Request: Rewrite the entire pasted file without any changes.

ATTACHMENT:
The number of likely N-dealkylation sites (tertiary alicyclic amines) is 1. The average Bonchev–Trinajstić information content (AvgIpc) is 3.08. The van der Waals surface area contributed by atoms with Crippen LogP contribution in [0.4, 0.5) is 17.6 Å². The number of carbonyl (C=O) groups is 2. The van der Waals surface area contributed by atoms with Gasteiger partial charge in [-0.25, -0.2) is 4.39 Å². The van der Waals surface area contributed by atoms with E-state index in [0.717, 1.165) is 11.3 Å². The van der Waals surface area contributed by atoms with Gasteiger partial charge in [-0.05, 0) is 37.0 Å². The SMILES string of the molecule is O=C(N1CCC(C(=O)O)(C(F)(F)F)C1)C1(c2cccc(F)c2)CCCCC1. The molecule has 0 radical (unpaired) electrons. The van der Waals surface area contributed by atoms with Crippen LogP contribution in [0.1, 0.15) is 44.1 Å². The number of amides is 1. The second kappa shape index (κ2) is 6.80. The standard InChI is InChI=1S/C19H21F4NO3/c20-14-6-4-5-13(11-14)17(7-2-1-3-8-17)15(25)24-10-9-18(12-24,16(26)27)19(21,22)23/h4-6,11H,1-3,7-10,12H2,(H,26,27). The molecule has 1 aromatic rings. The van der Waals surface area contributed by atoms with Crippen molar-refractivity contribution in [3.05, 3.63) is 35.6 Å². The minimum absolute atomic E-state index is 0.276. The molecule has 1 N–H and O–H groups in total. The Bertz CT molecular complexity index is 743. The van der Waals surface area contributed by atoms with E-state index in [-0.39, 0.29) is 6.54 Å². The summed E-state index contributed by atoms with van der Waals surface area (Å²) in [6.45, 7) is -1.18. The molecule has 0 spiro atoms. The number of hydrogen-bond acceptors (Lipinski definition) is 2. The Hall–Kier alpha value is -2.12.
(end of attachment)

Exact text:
The number of likely N-dealkylation sites (tertiary alicyclic amines) is 1. The average Bonchev–Trinajstić information content (AvgIpc) is 3.08. The van der Waals surface area contributed by atoms with Crippen LogP contribution in [0.4, 0.5) is 17.6 Å². The number of carbonyl (C=O) groups is 2. The van der Waals surface area contributed by atoms with Gasteiger partial charge in [-0.25, -0.2) is 4.39 Å². The van der Waals surface area contributed by atoms with E-state index in [0.717, 1.165) is 11.3 Å². The van der Waals surface area contributed by atoms with Gasteiger partial charge in [-0.05, 0) is 37.0 Å². The SMILES string of the molecule is O=C(N1CCC(C(=O)O)(C(F)(F)F)C1)C1(c2cccc(F)c2)CCCCC1. The molecule has 0 radical (unpaired) electrons. The van der Waals surface area contributed by atoms with Crippen LogP contribution in [0.1, 0.15) is 44.1 Å². The number of amides is 1. The second kappa shape index (κ2) is 6.80. The standard InChI is InChI=1S/C19H21F4NO3/c20-14-6-4-5-13(11-14)17(7-2-1-3-8-17)15(25)24-10-9-18(12-24,16(26)27)19(21,22)23/h4-6,11H,1-3,7-10,12H2,(H,26,27). The molecule has 1 aromatic rings. The van der Waals surface area contributed by atoms with Crippen molar-refractivity contribution in [3.05, 3.63) is 35.6 Å². The minimum absolute atomic E-state index is 0.276. The molecule has 1 N–H and O–H groups in total. The Bertz CT molecular complexity index is 743. The van der Waals surface area contributed by atoms with E-state index in [-0.39, 0.29) is 6.54 Å². The summed E-state index contributed by atoms with van der Waals surface area (Å²) in [6.45, 7) is -1.18. The molecule has 0 spiro atoms. The number of hydrogen-bond acceptors (Lipinski definition) is 2. The Hall–Kier alpha value is -2.12.